Norwich City has become the latest council in the UK to recognize the need for a global food system shake-up by aligning with the Plant Based Treaty.
It follows in the footsteps of Edinburgh and Hayward’s Heath in the UK. Plus, a number of regions from across the world.
Two Green Party councillors, Alex Catt and Jamie Osborn, put forward the motion, which also garnered support from other parties.
Agreement to support the initiative came after a 40-minute council debate, which was described as “lively.” During the discussion, Catt reportedly emphasized the importance of tackling food emissions and implementing change at a local level.
“We can’t sit back and ignore the huge part that food systems play and the urgent need for institutional changes to eliminate the substantial contribution that food production plays in climate change and global deforestation,” he told the council. “Agriculture, forestry and land use contribute a much higher percentage of global emissions than all of transport combined.
“Transport may be a sector that receives a lot of attention, but the food we eat is actually the secret emitter in all of this. And we are running out of time to take action.”
Together, those endorsing the treaty aim to put food and its production front and center in the climate crisis. This, while implementing changes locally to make plant-based food more accessible.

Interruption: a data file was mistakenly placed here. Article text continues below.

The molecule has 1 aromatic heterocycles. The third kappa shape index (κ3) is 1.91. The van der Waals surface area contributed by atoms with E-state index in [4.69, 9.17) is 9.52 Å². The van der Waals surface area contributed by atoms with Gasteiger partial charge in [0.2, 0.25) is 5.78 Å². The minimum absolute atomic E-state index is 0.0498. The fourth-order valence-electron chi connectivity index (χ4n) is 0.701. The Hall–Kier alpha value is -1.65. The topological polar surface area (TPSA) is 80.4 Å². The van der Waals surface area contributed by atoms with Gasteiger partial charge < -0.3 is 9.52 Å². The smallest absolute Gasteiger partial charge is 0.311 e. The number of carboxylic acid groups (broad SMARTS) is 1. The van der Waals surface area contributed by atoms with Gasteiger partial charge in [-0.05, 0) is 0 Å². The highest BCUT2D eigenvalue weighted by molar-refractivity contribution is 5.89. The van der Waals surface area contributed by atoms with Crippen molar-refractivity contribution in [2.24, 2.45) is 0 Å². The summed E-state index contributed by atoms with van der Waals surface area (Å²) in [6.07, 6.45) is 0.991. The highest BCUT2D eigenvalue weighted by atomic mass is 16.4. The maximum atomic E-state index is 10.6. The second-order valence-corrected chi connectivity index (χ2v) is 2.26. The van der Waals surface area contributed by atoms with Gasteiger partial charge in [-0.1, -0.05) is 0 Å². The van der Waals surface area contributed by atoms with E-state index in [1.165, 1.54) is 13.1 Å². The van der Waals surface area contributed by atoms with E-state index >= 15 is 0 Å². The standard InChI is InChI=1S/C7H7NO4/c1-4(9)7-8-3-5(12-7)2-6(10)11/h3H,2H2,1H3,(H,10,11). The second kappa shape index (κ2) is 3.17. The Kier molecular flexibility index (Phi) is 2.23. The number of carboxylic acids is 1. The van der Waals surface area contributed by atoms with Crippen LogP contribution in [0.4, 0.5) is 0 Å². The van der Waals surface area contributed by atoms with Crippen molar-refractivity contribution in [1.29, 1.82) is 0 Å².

How Norwich will play its part in the Plant Based Treaty
The council will now write to the Secretary of State for Environment, Food and Rural Affairs to ask the UK government to endorse the Plant Based Treaty.
In addition, Norwich will contact the council for Norfolk, the county in which it’s located in. Norwich council will seek to discuss the impact of meat and dairy production companies in the wider county. Specifically, it will ask how such enterprises will impact the net zero emissions by 2030 target the county council set.
Within Norwich, a number of immediate changes are expected to take shape. These include offering plant-based options at all city council events with catering supplied, where possible, by a local vendor. Additionally, events held throughout the city will promote the health and environmental benefits of a plant-based diet.
Community groups will also be asked to participate in Norwich’s plant-based evolution. New community gardens are reportedly being planned as a matter of urgency. These will improve biodiversity in the city and increase the opportunities for residents to grow their own food.
Making changes to facilitate adoption
The original Plant Based Treaty motion in Norwich was amended to allow for easier adoption throughout the area. Primary concerns revolved around supporting residents as they navigate the cost-of-living crisis, without judgment.
Making many of the amendments was Labour party councilor Cate Oliver, who is vegan herself.
“The reason we had to amend the motion at the council was to reflect that the world around us is still very dependent on animal products and we are in a cost-of-living crisis,” Oliver told Plant Based News.
“For instance, some of our food banks get donations of non-vegan food. There are always vegan options provided for people but if there is a takeaway giving away surplus then we need to be pragmatic and also respect people’s choices.
“I do know people who are mostly vegan but would eat meat if free and it’s going to waste. I am not one of them – I’ve not eaten meat in over 35 years. But I am aware that some people might not have that choice.”
Norwich, a vegan-friendly city
In recent years, Norwich has demonstrated its openness to plant-based living, as seen in the increasing number of vegan enterprises opening in the city.
With a slew of fully plant-based restaurants, a dedicated all-vegan grocery store, and a vegan committee in place, Norwich regularly features in Top 10 UK vegan cities lists.